Once a company has notified HMRC of its potential liability, the compliance procedure continues to be very different from the norm. The next step would be for HMRC to issue a “preliminary notice” that explains why HMRC consider a DPT charge arises. The company has 30 days to make limited representations to HMRC. Following that period, HMRC can issue a “charging notice” or confirm that no tax is due. The tax shown on the charging notice must be paid within 30 days (with interest). The company can then dispute the amount of tax but this will not defer payment.
When DPT was first announced, strong views were expressed that the tax was inconsistent with the UK’s obligations under double tax treaties and could breach the fundamental EU right of freedom of establishment. Time will tell whether legal challenges follow the issue of charging notices.
Another open issue is whether the Internal Revenue Service and other non-UK tax authorities will accept that a DPT charge gives rise to a foreign tax credit to eliminate potential double taxation of profits that have been subject to DPT in the UK.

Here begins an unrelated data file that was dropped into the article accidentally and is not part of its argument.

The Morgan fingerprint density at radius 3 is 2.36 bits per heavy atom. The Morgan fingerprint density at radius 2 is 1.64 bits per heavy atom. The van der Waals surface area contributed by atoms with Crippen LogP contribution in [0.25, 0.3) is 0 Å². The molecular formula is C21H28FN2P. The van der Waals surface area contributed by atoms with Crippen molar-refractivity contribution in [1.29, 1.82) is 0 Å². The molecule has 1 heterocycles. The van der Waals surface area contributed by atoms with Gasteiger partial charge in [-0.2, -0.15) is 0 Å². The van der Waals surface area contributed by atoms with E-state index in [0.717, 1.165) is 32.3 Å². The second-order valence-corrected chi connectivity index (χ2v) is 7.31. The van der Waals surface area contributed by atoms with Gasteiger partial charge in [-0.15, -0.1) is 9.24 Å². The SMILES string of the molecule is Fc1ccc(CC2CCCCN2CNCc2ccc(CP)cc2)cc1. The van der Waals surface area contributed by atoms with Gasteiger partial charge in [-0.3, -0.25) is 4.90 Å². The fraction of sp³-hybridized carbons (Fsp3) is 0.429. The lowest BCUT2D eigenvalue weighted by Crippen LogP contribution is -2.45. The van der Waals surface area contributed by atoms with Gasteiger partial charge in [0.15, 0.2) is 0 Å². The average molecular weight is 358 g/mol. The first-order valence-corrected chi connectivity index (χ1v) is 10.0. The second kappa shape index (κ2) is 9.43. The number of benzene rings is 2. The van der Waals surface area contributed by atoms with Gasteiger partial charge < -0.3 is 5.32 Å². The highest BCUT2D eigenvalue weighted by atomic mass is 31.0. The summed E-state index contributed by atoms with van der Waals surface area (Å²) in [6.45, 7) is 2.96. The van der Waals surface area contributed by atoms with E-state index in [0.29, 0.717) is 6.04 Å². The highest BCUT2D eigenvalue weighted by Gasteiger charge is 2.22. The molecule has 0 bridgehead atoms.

Faced with a new tax that has been introduced with little opportunity to plan for, what can multinational businesses that trade with or in the UK now do? A first step is to consider whether they are vulnerable to a DPT charge. That may be easier said than done but will determine whether a notification of liability must be made in due course and whether existing business structures should be adapted. Compared to a 25% DPT charge, UK corporation tax at 20% may now seem more attractive – which is no doubt what the UK government hopes.
One final point to note. The UK has been actively participating in the OECD’s current work on BEPS but has now introduced DPT before the OECD has completed its work. There may be advantages in being ahead of the game if other countries follow the UK’s lead. But this risks each country adopting its own tax regime leading to a greater chance of double taxation of profits – or, of course, the UK may have to change DPT to align it with a globally agreed set of rules. Watch this space